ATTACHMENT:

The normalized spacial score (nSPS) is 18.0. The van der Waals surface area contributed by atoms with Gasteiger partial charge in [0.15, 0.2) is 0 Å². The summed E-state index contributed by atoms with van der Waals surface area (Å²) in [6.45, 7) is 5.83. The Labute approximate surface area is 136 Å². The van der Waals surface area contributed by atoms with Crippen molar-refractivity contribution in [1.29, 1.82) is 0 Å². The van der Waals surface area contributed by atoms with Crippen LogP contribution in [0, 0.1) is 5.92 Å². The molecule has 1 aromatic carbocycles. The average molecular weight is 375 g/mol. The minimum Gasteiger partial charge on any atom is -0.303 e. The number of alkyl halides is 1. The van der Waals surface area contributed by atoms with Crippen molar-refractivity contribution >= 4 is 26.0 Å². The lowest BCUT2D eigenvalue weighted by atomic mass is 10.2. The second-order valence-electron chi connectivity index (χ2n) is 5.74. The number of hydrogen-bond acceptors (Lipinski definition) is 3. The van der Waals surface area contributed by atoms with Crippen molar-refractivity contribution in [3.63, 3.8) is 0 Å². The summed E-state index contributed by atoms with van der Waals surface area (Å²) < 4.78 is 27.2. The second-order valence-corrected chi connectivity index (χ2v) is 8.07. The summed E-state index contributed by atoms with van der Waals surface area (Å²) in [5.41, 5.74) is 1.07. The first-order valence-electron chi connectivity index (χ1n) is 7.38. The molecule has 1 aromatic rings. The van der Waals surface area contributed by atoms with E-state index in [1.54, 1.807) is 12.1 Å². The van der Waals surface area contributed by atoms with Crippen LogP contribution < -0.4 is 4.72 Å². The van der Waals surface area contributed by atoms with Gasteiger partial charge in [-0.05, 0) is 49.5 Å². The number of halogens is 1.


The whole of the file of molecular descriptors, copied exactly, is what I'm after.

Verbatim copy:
The normalized spacial score (nSPS) is 18.0. The van der Waals surface area contributed by atoms with Gasteiger partial charge in [0.15, 0.2) is 0 Å². The summed E-state index contributed by atoms with van der Waals surface area (Å²) in [6.45, 7) is 5.83. The Labute approximate surface area is 136 Å². The van der Waals surface area contributed by atoms with Crippen molar-refractivity contribution in [1.29, 1.82) is 0 Å². The van der Waals surface area contributed by atoms with Crippen LogP contribution in [0, 0.1) is 5.92 Å². The molecule has 1 aromatic carbocycles. The average molecular weight is 375 g/mol. The minimum Gasteiger partial charge on any atom is -0.303 e. The number of alkyl halides is 1. The van der Waals surface area contributed by atoms with Crippen molar-refractivity contribution >= 4 is 26.0 Å². The lowest BCUT2D eigenvalue weighted by atomic mass is 10.2. The second-order valence-electron chi connectivity index (χ2n) is 5.74. The number of hydrogen-bond acceptors (Lipinski definition) is 3. The van der Waals surface area contributed by atoms with Crippen molar-refractivity contribution in [3.63, 3.8) is 0 Å². The summed E-state index contributed by atoms with van der Waals surface area (Å²) < 4.78 is 27.2. The second-order valence-corrected chi connectivity index (χ2v) is 8.07. The summed E-state index contributed by atoms with van der Waals surface area (Å²) in [5.41, 5.74) is 1.07. The first-order valence-electron chi connectivity index (χ1n) is 7.38. The molecule has 1 aromatic rings. The van der Waals surface area contributed by atoms with E-state index in [1.54, 1.807) is 12.1 Å². The van der Waals surface area contributed by atoms with Crippen LogP contribution < -0.4 is 4.72 Å². The van der Waals surface area contributed by atoms with Gasteiger partial charge in [-0.05, 0) is 49.5 Å². The number of halogens is 1.